For women, heavy drinking may also contribute to period problems, such as heavy, irregular or no periods. This means you are less likely to ovulate (release eggs), which is needed for pregnancy.

Men, alcohol and fertility

In men, drinking too much alcohol can cause:

  • loss of interest in sex
  • problems with having an erection
  • less testosterone (a hormone that is important for conceiving)
  • problems with the amount of sperm
  • problems with the quality of sperm.

The good news is that stopping or cutting right back on alcohol can solve these problems.

Read more about men and fertility

I’ve been drinking alcohol but think I’m pregnant. What do I do?

Try not to worry. The risk of harm to the baby is likely to be low. The important thing is to stop drinking now.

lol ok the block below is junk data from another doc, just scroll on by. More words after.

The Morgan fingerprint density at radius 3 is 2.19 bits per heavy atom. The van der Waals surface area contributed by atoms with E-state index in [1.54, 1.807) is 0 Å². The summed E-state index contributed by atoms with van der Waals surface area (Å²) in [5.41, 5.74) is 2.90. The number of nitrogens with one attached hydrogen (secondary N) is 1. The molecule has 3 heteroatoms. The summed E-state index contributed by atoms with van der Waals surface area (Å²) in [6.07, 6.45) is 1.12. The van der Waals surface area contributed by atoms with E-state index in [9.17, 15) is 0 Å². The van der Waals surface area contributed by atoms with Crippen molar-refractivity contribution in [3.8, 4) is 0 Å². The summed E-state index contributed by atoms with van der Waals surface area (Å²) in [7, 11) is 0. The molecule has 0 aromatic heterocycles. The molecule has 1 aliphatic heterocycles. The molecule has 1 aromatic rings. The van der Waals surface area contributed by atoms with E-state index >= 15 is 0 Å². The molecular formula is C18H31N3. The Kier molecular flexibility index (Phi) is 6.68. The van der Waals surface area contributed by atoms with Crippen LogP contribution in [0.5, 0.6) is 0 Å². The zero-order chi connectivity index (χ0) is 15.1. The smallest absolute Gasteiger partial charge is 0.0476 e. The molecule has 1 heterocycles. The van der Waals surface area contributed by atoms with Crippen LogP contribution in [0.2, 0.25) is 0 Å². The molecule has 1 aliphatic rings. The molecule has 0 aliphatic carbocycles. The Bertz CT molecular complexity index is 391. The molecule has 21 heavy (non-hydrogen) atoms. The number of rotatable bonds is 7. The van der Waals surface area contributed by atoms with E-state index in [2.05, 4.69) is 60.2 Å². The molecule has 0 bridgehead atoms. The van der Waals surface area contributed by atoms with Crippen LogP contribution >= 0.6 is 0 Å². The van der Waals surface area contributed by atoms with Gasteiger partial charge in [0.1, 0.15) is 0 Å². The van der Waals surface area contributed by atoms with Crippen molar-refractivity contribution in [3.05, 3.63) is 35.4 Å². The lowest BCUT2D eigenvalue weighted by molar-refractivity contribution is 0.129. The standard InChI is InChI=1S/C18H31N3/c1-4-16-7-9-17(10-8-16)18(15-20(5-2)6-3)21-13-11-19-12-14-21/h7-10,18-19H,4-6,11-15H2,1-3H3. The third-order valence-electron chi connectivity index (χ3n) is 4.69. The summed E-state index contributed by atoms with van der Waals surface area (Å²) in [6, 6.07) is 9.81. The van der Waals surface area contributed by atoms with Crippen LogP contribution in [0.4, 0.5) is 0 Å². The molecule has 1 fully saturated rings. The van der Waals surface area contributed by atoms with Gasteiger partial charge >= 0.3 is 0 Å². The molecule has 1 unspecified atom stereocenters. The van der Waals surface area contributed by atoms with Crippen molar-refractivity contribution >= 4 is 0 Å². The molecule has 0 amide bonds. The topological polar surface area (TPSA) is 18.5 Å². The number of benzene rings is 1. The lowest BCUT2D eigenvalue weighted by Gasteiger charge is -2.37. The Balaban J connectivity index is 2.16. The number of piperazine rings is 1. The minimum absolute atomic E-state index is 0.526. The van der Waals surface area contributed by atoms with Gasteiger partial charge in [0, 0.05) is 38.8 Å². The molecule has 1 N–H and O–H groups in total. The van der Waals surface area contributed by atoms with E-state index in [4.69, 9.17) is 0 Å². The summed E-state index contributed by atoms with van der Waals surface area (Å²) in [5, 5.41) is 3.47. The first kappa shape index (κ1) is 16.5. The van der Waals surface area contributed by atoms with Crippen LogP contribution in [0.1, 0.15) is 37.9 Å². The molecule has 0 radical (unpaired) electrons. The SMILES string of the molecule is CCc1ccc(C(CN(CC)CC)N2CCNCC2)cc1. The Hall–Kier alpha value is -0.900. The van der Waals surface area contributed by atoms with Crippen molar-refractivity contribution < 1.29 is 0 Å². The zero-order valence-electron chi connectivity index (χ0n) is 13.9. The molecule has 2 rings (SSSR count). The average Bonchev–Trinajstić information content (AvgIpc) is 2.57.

Talk to your doctor or midwife If you are worried about alcohol use during pregnancy, especially if you’re concerned you can’t stop. Remember they are there to support you and not judge you, so try to be honest about your drinking habits. They can refer you for specialist support if you need it.

Alcohol dependency

If you find it difficult to enjoy yourself or relax without having a drink, you may be ‘dependent’ on alcohol, which means you might feel you ‘need’ it. Other signs of alcohol dependence may include:

  • worrying about where to get your next drink
  • making sure there is alcohol at all your social events
  • finding you have a need to drink and finding it hard to stop once you start
  • drinking when you wake up – or feeling the need to have a drink in the morning.

Speak to your GP if you are concerned you have a serious drinking problem. There are also a number of alcohol support services listed below.


Using illicit (illegal) or recreational drugs, such as cannabis, synthetic cannabis (known as spice), cocaine and other drugs such as ecstasy, ketamine and amphetamines may contribute to fertility problems. This means that if you or your partner take drugs, you may find it more difficult to get pregnant. Illegal or recreational drugs can also cause serious problems in pregnancy.